Print January 8, 2016

BandWagon’s Top Ten Albums of 2015

by Clark Lamson


Alabama Shakes: Sound & Color

Our Top 10 begins with the sophomore release of  Alabama Shakes, the effervescent Southern rock outfit that exploded into our lives with the debut Boys & Girls, due in no small part to the charm and blustering pipes of leadwoman, Brittany Howard. While I do miss the rockier stylings of their debut, Sound & Color doubled down on nuance, melody, and intimacy.


Will Butler: Policy

From one of my favorite bands, came one of my favorite solo albums. There’s a constant groove in Policy, so much so that you might miss the gnashing wit or sarcasm underneath. From the pulsing groove of “Anna” (one of my favorite singles of the year) to the stammering doowop of “Witness,” Butler invokes Reed, Bowie, and Jagger in some sort of kooky, unidentifiable swagger.


Laura Marling: Short Movie

While the rich, oaken strings suck you in from the first, there’s a smouldering sense of mystery woven into the lyrics that needs time to ruminate. This coupled with an arid desert backdrop paints Marling as some sand whipped gunslinging warrior princess. Short Movie is a cool dram in the middle of a dust bowl.


Nathaniel Rateliff and The Night Sweats: self titled

Whether through bolstering brass or the cathartic cry of the blues, The Night Sweats’ only concern is making the listener feel good. It’s easy to get cynical about the love song in the beige modern pop scene we live in, but Rateliff and Co. manage such honest heart that the record is an instant classic.


The Decemberists: What a Terrible World, What a Beautiful World

With as many great debut records as there were this year, it’s nice to see a veteran act in the mix. The 8th release from The Decemberists (while maybe not entirely unexpected) Colin Meloy, ever the gifted lyricist accompany to roiling, midwestern marches effortlessly, whether by the side of bossy brass, or smooth, jaunting licks. After all this time, the Decemberists are still great.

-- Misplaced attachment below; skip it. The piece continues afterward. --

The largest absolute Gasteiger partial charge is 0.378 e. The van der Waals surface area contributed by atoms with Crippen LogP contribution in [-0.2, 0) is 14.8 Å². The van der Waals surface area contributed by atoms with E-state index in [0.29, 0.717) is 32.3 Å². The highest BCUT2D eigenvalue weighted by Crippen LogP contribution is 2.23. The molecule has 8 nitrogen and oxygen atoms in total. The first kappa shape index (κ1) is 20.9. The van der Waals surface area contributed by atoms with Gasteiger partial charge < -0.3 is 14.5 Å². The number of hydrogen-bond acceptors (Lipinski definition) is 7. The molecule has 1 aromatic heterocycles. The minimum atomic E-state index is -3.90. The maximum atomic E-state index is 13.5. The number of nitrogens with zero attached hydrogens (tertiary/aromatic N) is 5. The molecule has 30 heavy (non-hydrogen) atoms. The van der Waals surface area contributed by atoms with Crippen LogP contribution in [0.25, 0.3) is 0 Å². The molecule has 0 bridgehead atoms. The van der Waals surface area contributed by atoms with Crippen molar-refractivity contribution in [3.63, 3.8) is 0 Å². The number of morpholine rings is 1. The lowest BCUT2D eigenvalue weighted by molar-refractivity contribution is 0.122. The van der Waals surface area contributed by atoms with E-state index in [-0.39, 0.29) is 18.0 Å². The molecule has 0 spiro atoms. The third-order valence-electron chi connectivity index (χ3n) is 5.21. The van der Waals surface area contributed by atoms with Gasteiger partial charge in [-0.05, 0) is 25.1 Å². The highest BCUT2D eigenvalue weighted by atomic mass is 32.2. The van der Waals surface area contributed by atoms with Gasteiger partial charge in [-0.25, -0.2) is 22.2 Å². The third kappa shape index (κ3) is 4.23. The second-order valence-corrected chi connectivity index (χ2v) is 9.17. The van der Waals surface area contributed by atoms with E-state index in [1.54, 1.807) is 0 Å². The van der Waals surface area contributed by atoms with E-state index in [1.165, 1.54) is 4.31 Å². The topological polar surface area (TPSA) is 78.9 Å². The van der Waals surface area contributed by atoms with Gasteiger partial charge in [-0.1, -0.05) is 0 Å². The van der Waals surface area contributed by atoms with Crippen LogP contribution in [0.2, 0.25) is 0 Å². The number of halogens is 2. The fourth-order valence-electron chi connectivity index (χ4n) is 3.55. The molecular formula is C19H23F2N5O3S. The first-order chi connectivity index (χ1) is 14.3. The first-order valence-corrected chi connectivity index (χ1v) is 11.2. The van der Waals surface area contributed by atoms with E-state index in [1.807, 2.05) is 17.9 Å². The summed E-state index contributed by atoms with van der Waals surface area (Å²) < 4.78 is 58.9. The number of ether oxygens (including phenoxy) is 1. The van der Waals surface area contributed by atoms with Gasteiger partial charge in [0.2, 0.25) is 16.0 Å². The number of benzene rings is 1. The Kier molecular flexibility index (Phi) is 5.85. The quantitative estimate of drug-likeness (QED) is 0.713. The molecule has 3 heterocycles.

Ezra Furman: Perpetual Motion People

Almost two weeks before the nationwide legalization of gay marriage, long time frontman Ezra Furman released his solo debut Perpetual Motion People. In any given moment, Furman’s lyric will flip from fraught to flippant, wallowing in and shrugging off the labels and expectations (both personal and societal) that spring from his gender and sexual identities. Furman is equal parts eccentric and exciting, and I can’t wait to see more.

Death Grips- The Powers That b

Death Grips: The Powers That b

It was an emotional year for Death Grips fans, (long story) but after a big wait, fans were happy to hear a fully completed Powers, just as impressive as the early content promised it might be. As the Hill/Morin production grows in scope and ambition, MC Ride continues to push himself, and us, to the edge of our comfort zones. Death Grips continues to push the genre forward.


Kamasi Washington: The Epic

The reason I like this record so much, besides the obvious musical prowess of its players, is it’s challenging facade. A three hour collection of as many discs, The Epic (aptly named) refuses to let the intensity waver, The hooks are memorable and the solos are rousing, Though for all its girth, the record is clearly an proclamation of love, both for jazz, and the friends with which he plays.  

Benjamin Clementine- At Least For Now

Benjamin Clementine: At Least For Now

After playing through single “I Won’t Complain” a lot, my expectations for Benjamin Clementine’s debut were astronomical. Of all the great lyrics this year, none come close to the blinding natural talent of At Least For Now. The masterful poetry accents the distinctive musicality that comes from the self taught musician. From contemplative lows to howling declarations of love and pain, Clementine might be my favorite performance of the year.

Kendrick Lamar - To Pimp A Butterfly-

Kendrick Lamar – To Pimp A Butterfly:

While Kendrick Lamar has always drawn lyrical inspiration from his Compton youth, I can’t remember the last time a record so perfectly encapsulated the social condition of the time. Lamar delivers a laser sharp thesis that constantly subverts our expectations by changing flow, or perspective, or instrumental. To Pimp A Butterfly sits deservedly at #1, and should be expected to place similarly at the turn of the decade.

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